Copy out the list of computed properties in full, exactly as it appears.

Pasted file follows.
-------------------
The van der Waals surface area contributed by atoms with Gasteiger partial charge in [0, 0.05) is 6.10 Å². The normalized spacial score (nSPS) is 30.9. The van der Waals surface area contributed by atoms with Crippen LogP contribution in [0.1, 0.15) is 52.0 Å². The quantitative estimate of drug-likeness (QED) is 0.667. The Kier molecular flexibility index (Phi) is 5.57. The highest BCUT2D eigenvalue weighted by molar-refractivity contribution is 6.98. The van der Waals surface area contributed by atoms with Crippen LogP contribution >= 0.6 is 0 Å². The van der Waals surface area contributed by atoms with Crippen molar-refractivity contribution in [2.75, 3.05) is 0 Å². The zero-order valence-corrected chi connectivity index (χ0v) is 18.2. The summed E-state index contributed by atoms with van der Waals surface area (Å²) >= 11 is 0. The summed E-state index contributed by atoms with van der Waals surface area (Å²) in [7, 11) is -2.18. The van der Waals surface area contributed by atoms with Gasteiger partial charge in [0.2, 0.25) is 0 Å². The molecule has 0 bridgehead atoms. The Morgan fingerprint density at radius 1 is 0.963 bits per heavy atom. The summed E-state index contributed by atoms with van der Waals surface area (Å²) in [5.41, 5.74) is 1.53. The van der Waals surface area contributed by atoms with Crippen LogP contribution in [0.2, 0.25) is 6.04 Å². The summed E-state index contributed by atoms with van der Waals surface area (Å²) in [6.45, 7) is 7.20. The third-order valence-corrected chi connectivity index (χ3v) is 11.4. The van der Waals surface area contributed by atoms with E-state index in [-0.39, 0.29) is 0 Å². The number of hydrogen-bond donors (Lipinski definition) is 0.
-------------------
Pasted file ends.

The van der Waals surface area contributed by atoms with Gasteiger partial charge in [0, 0.05) is 6.10 Å². The normalized spacial score (nSPS) is 30.9. The van der Waals surface area contributed by atoms with Crippen LogP contribution in [0.1, 0.15) is 52.0 Å². The quantitative estimate of drug-likeness (QED) is 0.667. The Kier molecular flexibility index (Phi) is 5.57. The highest BCUT2D eigenvalue weighted by molar-refractivity contribution is 6.98. The van der Waals surface area contributed by atoms with Crippen LogP contribution >= 0.6 is 0 Å². The van der Waals surface area contributed by atoms with Crippen molar-refractivity contribution in [2.75, 3.05) is 0 Å². The zero-order valence-corrected chi connectivity index (χ0v) is 18.2. The summed E-state index contributed by atoms with van der Waals surface area (Å²) >= 11 is 0. The summed E-state index contributed by atoms with van der Waals surface area (Å²) in [7, 11) is -2.18. The van der Waals surface area contributed by atoms with Gasteiger partial charge in [0.2, 0.25) is 0 Å². The molecule has 0 bridgehead atoms. The Morgan fingerprint density at radius 1 is 0.963 bits per heavy atom. The summed E-state index contributed by atoms with van der Waals surface area (Å²) in [5.41, 5.74) is 1.53. The van der Waals surface area contributed by atoms with Crippen LogP contribution in [0.2, 0.25) is 6.04 Å². The summed E-state index contributed by atoms with van der Waals surface area (Å²) in [6.45, 7) is 7.20. The third-order valence-corrected chi connectivity index (χ3v) is 11.4. The van der Waals surface area contributed by atoms with E-state index in [-0.39, 0.29) is 0 Å². The number of hydrogen-bond donors (Lipinski definition) is 0.